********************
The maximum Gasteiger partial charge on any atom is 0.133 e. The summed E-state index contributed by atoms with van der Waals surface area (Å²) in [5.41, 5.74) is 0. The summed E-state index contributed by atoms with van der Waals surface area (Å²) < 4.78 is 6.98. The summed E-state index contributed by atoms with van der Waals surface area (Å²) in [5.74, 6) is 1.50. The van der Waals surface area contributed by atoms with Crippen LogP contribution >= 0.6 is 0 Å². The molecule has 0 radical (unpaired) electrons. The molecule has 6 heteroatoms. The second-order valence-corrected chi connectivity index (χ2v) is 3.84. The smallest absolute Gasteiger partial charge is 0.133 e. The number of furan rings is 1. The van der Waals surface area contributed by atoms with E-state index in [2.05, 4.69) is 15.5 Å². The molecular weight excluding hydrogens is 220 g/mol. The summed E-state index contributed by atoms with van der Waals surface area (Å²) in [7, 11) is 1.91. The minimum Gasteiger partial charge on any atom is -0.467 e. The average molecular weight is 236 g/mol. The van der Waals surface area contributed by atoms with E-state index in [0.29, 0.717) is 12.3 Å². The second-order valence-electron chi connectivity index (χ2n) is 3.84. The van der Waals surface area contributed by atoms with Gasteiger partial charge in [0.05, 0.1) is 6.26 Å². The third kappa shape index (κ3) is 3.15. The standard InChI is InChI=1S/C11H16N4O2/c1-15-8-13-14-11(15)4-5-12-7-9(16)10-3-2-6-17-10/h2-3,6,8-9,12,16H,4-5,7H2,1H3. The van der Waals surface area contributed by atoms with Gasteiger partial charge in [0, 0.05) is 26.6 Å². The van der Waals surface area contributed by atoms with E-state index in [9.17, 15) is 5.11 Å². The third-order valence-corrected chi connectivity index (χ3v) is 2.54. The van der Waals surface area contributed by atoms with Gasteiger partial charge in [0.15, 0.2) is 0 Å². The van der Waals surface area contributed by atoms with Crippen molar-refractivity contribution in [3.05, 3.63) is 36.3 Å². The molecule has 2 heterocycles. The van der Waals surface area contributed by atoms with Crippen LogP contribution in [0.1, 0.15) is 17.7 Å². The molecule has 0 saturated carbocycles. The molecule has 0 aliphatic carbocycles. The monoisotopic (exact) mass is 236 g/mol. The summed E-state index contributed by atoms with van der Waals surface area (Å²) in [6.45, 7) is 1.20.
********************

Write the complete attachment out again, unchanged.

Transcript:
The maximum Gasteiger partial charge on any atom is 0.133 e. The summed E-state index contributed by atoms with van der Waals surface area (Å²) in [5.41, 5.74) is 0. The summed E-state index contributed by atoms with van der Waals surface area (Å²) < 4.78 is 6.98. The summed E-state index contributed by atoms with van der Waals surface area (Å²) in [5.74, 6) is 1.50. The van der Waals surface area contributed by atoms with Crippen LogP contribution >= 0.6 is 0 Å². The molecule has 0 radical (unpaired) electrons. The molecule has 6 heteroatoms. The second-order valence-corrected chi connectivity index (χ2v) is 3.84. The smallest absolute Gasteiger partial charge is 0.133 e. The number of furan rings is 1. The van der Waals surface area contributed by atoms with E-state index in [2.05, 4.69) is 15.5 Å². The molecular weight excluding hydrogens is 220 g/mol. The summed E-state index contributed by atoms with van der Waals surface area (Å²) in [7, 11) is 1.91. The minimum Gasteiger partial charge on any atom is -0.467 e. The average molecular weight is 236 g/mol. The van der Waals surface area contributed by atoms with E-state index in [0.29, 0.717) is 12.3 Å². The second-order valence-electron chi connectivity index (χ2n) is 3.84. The van der Waals surface area contributed by atoms with Gasteiger partial charge in [0.05, 0.1) is 6.26 Å². The third kappa shape index (κ3) is 3.15. The standard InChI is InChI=1S/C11H16N4O2/c1-15-8-13-14-11(15)4-5-12-7-9(16)10-3-2-6-17-10/h2-3,6,8-9,12,16H,4-5,7H2,1H3. The van der Waals surface area contributed by atoms with Gasteiger partial charge in [0, 0.05) is 26.6 Å². The van der Waals surface area contributed by atoms with E-state index in [9.17, 15) is 5.11 Å². The third-order valence-corrected chi connectivity index (χ3v) is 2.54. The van der Waals surface area contributed by atoms with Gasteiger partial charge in [0.15, 0.2) is 0 Å². The van der Waals surface area contributed by atoms with Crippen molar-refractivity contribution in [3.05, 3.63) is 36.3 Å². The molecule has 2 heterocycles. The van der Waals surface area contributed by atoms with Crippen LogP contribution in [0.1, 0.15) is 17.7 Å². The molecule has 0 saturated carbocycles. The molecule has 0 aliphatic carbocycles. The monoisotopic (exact) mass is 236 g/mol. The summed E-state index contributed by atoms with van der Waals surface area (Å²) in [6.45, 7) is 1.20.